In assessing this standard, the Board considers, among other factors, the extent to which the home country supervisors: (i) ensure that the bank has adequate procedures for monitoring and controlling its activities worldwide; ii) obtain information on the condition of the bank and its subsidiaries and offices through regular examination reports, audit reports, or otherwise; (iii) obtain information on the dealings with and relationship between the bank and its affiliates, both foreign and domestic; (iv) receive from the bank financial reports that are consolidated on a worldwide basis or comparable information that permits analysis of the bank=s financial condition on a worldwide consolidated basis; (v) evaluate prudential standards, such as capital adequacy and risk asset exposure, on a worldwide basis. These are indicia of comprehensive, consolidated supervision. No single factor is essential, and other elements may inform the Board=s determination.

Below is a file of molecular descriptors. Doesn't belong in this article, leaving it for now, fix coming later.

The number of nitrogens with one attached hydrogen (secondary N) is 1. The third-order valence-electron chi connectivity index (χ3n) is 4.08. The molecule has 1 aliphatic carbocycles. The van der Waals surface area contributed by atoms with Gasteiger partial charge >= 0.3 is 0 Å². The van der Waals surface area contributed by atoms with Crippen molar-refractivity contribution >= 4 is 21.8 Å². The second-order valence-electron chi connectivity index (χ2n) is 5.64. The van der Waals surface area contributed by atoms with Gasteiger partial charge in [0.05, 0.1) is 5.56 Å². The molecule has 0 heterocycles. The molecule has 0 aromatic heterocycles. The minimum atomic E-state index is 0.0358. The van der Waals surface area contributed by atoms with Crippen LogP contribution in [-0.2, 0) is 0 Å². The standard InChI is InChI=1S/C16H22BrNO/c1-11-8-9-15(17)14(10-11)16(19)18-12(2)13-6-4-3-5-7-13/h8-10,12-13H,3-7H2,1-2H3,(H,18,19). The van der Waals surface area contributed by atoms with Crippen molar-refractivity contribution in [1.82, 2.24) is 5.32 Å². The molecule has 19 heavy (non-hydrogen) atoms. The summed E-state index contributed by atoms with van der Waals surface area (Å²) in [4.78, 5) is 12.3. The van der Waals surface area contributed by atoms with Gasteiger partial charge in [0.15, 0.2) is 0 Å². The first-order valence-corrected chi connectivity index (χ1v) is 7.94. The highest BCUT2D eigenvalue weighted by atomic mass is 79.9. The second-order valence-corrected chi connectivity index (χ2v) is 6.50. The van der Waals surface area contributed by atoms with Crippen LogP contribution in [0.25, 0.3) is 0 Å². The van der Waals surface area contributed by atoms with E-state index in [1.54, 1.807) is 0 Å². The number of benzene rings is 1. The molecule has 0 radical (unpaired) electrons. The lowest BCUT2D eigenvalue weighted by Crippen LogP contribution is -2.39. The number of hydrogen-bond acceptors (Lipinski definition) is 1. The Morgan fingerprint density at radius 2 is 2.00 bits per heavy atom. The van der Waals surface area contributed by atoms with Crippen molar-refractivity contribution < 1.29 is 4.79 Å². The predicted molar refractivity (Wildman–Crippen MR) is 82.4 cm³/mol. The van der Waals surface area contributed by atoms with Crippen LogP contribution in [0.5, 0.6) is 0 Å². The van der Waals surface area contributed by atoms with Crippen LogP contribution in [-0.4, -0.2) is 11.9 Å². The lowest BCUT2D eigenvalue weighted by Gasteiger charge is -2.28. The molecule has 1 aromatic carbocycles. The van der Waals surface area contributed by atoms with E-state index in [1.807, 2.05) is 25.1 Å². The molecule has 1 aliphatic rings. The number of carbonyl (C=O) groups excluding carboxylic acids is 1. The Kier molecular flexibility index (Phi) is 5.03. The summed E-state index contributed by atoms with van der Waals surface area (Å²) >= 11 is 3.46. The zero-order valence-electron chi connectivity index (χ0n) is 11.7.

4 issues. With respect to supervision by home country authorities, the Board has considered the following information. The Finnish Financial Supervision Authority (“Finnish FSA”) has supervisory responsibility for Bank, which, after the reorganization, would control almost all the banking assets of the Nordea organization. The Finnish FSA evaluates the operations and financial condition of Bank through on-site examinations and off-site reviews of Bank and its domestic and foreign offices and nonbank subsidiaries. On-site examinations of Bank are conducted annually, and periodic meetings with Bank management are held when necessary. Examinations focus on credit, market, liquidity, information technology, and operations risks, and include reviews of Bank’s risk management systems and internal controls. The Finnish FSA periodically examines foreign branches of Bank, with a goal of conducting examinations of each foreign branch approximately every two years. Foreign branches are required to forward examination reports prepared by local bank supervisors to the Finnish FSA. Off-site supervision consists primarily of the review of various required reports submitted by Bank, including monthly reports on nonperforming loans in foreign and domestic branches; quarterly balance sheets, income statements, and reports on Bank’s capital position, asset quality, liquidity, new activities, and currency and country risks; semiannual reports on large exposures; and annual reports on ownership changes and risk management. The Finnish FSA requires banks’ annual financial statements to be externally audited and published on a consolidated basis. Although the Finnish FSA is responsible for the supervision of Bank on a consolidated basis, it relies on the supervisors in the other countries in which the Nordea organization has subsidiary banks (Denmark, Norway, and Sweden) to